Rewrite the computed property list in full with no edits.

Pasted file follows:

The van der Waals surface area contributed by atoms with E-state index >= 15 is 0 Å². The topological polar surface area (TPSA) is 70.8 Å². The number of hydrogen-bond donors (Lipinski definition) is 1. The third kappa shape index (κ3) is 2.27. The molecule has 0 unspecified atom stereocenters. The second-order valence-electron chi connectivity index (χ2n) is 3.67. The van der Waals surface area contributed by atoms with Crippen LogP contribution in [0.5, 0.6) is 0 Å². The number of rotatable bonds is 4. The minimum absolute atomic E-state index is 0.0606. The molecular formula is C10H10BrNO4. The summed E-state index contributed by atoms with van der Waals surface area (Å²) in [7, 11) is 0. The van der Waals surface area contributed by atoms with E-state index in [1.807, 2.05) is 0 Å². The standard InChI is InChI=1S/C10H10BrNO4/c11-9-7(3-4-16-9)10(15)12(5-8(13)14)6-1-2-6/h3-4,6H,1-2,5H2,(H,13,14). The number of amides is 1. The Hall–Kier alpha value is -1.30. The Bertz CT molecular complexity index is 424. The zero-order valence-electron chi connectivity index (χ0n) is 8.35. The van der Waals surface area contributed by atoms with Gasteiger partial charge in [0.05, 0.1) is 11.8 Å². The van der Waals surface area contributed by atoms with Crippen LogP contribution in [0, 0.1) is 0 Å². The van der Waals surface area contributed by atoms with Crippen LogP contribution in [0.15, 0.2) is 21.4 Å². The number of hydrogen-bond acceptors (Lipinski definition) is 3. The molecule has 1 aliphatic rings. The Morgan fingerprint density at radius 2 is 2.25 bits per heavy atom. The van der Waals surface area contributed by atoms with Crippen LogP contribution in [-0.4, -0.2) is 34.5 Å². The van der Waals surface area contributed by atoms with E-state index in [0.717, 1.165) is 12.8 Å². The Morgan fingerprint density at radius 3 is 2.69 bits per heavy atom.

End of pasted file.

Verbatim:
The van der Waals surface area contributed by atoms with E-state index >= 15 is 0 Å². The topological polar surface area (TPSA) is 70.8 Å². The number of hydrogen-bond donors (Lipinski definition) is 1. The third kappa shape index (κ3) is 2.27. The molecule has 0 unspecified atom stereocenters. The second-order valence-electron chi connectivity index (χ2n) is 3.67. The van der Waals surface area contributed by atoms with Crippen LogP contribution in [0.5, 0.6) is 0 Å². The number of rotatable bonds is 4. The minimum absolute atomic E-state index is 0.0606. The molecular formula is C10H10BrNO4. The summed E-state index contributed by atoms with van der Waals surface area (Å²) in [7, 11) is 0. The van der Waals surface area contributed by atoms with E-state index in [1.807, 2.05) is 0 Å². The standard InChI is InChI=1S/C10H10BrNO4/c11-9-7(3-4-16-9)10(15)12(5-8(13)14)6-1-2-6/h3-4,6H,1-2,5H2,(H,13,14). The number of amides is 1. The Hall–Kier alpha value is -1.30. The Bertz CT molecular complexity index is 424. The zero-order valence-electron chi connectivity index (χ0n) is 8.35. The van der Waals surface area contributed by atoms with Gasteiger partial charge in [0.05, 0.1) is 11.8 Å². The van der Waals surface area contributed by atoms with Crippen LogP contribution in [0, 0.1) is 0 Å². The van der Waals surface area contributed by atoms with Crippen LogP contribution in [0.15, 0.2) is 21.4 Å². The number of hydrogen-bond acceptors (Lipinski definition) is 3. The molecule has 1 aliphatic rings. The Morgan fingerprint density at radius 2 is 2.25 bits per heavy atom. The van der Waals surface area contributed by atoms with Crippen LogP contribution in [-0.4, -0.2) is 34.5 Å². The van der Waals surface area contributed by atoms with E-state index in [0.717, 1.165) is 12.8 Å². The Morgan fingerprint density at radius 3 is 2.69 bits per heavy atom.